Coffee has been one of the most common beverages in the world with many people drinking it every day as a morning ritual. Along with the popularity of this drink is the demand for more understanding of coffee, brewing, and its tastes.
While some like bitter coffee, others prefer a lighter taste; while some like decaf coffee, others prefer their coffee rich in caffeine.
In this post, however, we will focus on how to get the most caffeine out of coffee.
The Type Of Coffee
By the type of coffee, we mean the beans you use.
Caffeine is a natural insect repellent, which means beans produced at low altitudes have more caffeine due to the higher presence of insects.
On the other hand, at high altitudes, there are few insects, so the beans have less caffeine. In other words, coffee beans at high altitudes don’t have to adapt to flee bugs away so there is less caffeine in them.
The choice of the brewing process will have an influence on the amount of polyphenol and caffeine you get out of the coffee.
The Roasting Process
The roast darkness affects the caffeine content as it impacts the beans’ weight. When you measure the grounds by weight, dark roasts result in more caffeine.
But when you measure it by volume, light roasts have more caffeine. Keep this in mind when you choose coffee.
The Brewing Process
The altitude of the coffee beans brings us to this step, choosing a brewing process that yields the most caffeine out of your coffee.
But before digging into this, there are two things to keep in mind: the grind size and the water temperature.
In terms of the grind, the smaller the size, the larger the surface area. A grind that’s as fine as cosmetic powder offers the highest extraction. When it comes to water, the higher the temperature, the higher the extractions.
Cowboy coffee and Turkish coffee: these methods offer the highest extractions, but they are not likely the way to go home.
They basically combine boiling water with ultra-fine coffee grinds without filtering.
Pour-over techniques: these are the highest-extraction methods to use at home. Here, you need a grind of a larger size than the previous methods.
If you make use of a fine grind size in these techniques, it will stop the water up, nothing goes through, and you will get a mess of wet coffee with few drips.
Nevertheless, you can extract some caffeine using medium-fine grind sizes with these methods if you pour very hot water over the grind slowly.
AeroPress: this method offers similar caffeine levels to the pour-over methods. Technically, this is an immersion method like cowboy coffee and Turkish coffee, but you need a grind of medium size in an AeroPress.
Automatic drip & single-cup coffee makers: coffee machines offer lower extractions than pour-over and immersion methods.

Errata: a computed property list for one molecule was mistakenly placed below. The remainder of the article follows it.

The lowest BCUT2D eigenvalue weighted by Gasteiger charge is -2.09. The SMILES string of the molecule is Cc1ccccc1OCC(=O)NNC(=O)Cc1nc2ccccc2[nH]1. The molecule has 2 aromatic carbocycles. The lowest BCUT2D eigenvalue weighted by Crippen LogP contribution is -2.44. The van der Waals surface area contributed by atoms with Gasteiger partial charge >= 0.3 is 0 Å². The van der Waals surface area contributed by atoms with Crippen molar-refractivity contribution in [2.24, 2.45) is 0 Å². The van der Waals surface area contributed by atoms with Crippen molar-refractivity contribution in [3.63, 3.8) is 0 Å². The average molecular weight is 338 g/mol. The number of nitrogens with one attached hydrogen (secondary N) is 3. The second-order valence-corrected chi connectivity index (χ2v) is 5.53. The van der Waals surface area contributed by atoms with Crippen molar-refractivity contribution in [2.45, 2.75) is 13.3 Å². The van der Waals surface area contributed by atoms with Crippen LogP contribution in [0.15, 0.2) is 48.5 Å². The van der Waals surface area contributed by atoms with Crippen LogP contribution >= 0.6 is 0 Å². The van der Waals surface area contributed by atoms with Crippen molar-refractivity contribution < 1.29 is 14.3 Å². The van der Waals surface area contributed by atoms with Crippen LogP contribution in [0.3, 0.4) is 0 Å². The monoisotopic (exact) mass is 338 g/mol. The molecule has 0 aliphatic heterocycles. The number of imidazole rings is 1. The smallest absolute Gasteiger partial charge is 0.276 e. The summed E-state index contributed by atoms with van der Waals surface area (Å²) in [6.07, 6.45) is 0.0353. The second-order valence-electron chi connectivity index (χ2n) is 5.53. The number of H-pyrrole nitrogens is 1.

The reason is that they use a larger grind size and the water is much less hot. To get more caffeine out of your coffee using a coffee machine, you should look for models with hotter water and input more coffee.
French press: straightforwardly, this method doesn’t offer high extractions. Though this method uses very hot water and it’s an immersion method, it also uses a large grind size, which is why its extraction is the lowest.
Cold-brew: this is an under-extraction method that offers extraction of 75-80% of hot brew methods. In this technique, you have to brew for a longer time to make up for the low temperature. Besides, you cannot use a fine grind size.
For instance, a cup of straight cold brew coffee would taste quite intense, so it’s usually mixed with milk or water.
The Amount Of Coffee
Last but not least, after all, if you cannot get the desired caffeine content for one cup from the aforementioned factors, you can resort to increasing the amount of coffee you drink.
It’s recommended that you take 400mg of caffeine a day. And with different methods, you can drink different amounts of coffee to get a total of 400mg.
Specifically, to get this caffeine content from espresso, you need to drink three cups, 126mg each. You need up to five shots of stovetop espresso, 65 to 73mg each, to get this total.
If you drink cold brew, you need two cups, 134mg each. If you drink French press brew coffee, take five, 74-87mg each. And if you choose the pour-over method, get two cups, 173mg each.
Overall, in this post, we have listed out and analyzed all the factors that can affect the amount of caffeine you get from your coffee, including the altitude, roasting process, brewing process, and intake amount.
We hope that you have figured out how to get the most caffeine out of coffee with all these factors considered and will enjoy your coffee every day.